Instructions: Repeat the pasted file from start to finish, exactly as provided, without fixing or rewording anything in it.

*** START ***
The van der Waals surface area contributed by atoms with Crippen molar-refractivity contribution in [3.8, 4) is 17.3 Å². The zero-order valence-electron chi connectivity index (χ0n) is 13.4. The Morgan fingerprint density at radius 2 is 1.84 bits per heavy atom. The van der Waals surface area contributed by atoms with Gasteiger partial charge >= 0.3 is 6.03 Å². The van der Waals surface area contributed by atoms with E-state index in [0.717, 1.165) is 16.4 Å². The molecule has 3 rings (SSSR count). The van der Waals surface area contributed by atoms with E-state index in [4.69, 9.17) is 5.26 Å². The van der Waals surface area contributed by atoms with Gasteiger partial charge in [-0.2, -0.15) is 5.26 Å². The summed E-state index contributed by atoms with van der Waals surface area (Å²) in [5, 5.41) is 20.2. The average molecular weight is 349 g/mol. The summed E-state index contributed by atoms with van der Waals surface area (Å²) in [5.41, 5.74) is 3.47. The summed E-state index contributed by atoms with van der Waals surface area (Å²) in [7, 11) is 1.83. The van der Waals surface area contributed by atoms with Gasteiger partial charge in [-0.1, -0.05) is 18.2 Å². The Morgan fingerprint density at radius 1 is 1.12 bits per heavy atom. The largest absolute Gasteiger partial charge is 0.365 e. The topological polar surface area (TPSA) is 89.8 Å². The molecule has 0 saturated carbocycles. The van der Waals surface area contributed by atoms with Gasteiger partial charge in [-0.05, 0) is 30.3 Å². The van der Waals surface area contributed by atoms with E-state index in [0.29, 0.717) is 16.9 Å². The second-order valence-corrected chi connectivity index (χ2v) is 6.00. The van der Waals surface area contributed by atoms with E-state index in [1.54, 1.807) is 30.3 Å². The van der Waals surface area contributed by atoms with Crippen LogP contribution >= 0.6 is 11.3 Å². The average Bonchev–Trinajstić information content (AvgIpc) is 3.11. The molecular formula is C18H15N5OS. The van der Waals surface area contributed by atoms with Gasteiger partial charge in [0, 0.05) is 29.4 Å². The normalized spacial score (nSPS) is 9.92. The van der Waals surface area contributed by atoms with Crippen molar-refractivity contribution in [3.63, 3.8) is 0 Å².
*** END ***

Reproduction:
The van der Waals surface area contributed by atoms with Crippen molar-refractivity contribution in [3.8, 4) is 17.3 Å². The zero-order valence-electron chi connectivity index (χ0n) is 13.4. The Morgan fingerprint density at radius 2 is 1.84 bits per heavy atom. The van der Waals surface area contributed by atoms with Gasteiger partial charge >= 0.3 is 6.03 Å². The van der Waals surface area contributed by atoms with E-state index in [0.717, 1.165) is 16.4 Å². The molecule has 3 rings (SSSR count). The van der Waals surface area contributed by atoms with E-state index in [4.69, 9.17) is 5.26 Å². The van der Waals surface area contributed by atoms with Gasteiger partial charge in [-0.2, -0.15) is 5.26 Å². The summed E-state index contributed by atoms with van der Waals surface area (Å²) in [5, 5.41) is 20.2. The average molecular weight is 349 g/mol. The summed E-state index contributed by atoms with van der Waals surface area (Å²) in [5.41, 5.74) is 3.47. The summed E-state index contributed by atoms with van der Waals surface area (Å²) in [7, 11) is 1.83. The van der Waals surface area contributed by atoms with Gasteiger partial charge in [-0.1, -0.05) is 18.2 Å². The Morgan fingerprint density at radius 1 is 1.12 bits per heavy atom. The largest absolute Gasteiger partial charge is 0.365 e. The topological polar surface area (TPSA) is 89.8 Å². The molecule has 0 saturated carbocycles. The van der Waals surface area contributed by atoms with Gasteiger partial charge in [-0.05, 0) is 30.3 Å². The van der Waals surface area contributed by atoms with E-state index in [0.29, 0.717) is 16.9 Å². The second-order valence-corrected chi connectivity index (χ2v) is 6.00. The van der Waals surface area contributed by atoms with E-state index in [1.54, 1.807) is 30.3 Å². The van der Waals surface area contributed by atoms with Crippen LogP contribution >= 0.6 is 11.3 Å². The average Bonchev–Trinajstić information content (AvgIpc) is 3.11. The molecular formula is C18H15N5OS. The van der Waals surface area contributed by atoms with Gasteiger partial charge in [0, 0.05) is 29.4 Å². The normalized spacial score (nSPS) is 9.92. The van der Waals surface area contributed by atoms with Crippen molar-refractivity contribution in [3.63, 3.8) is 0 Å².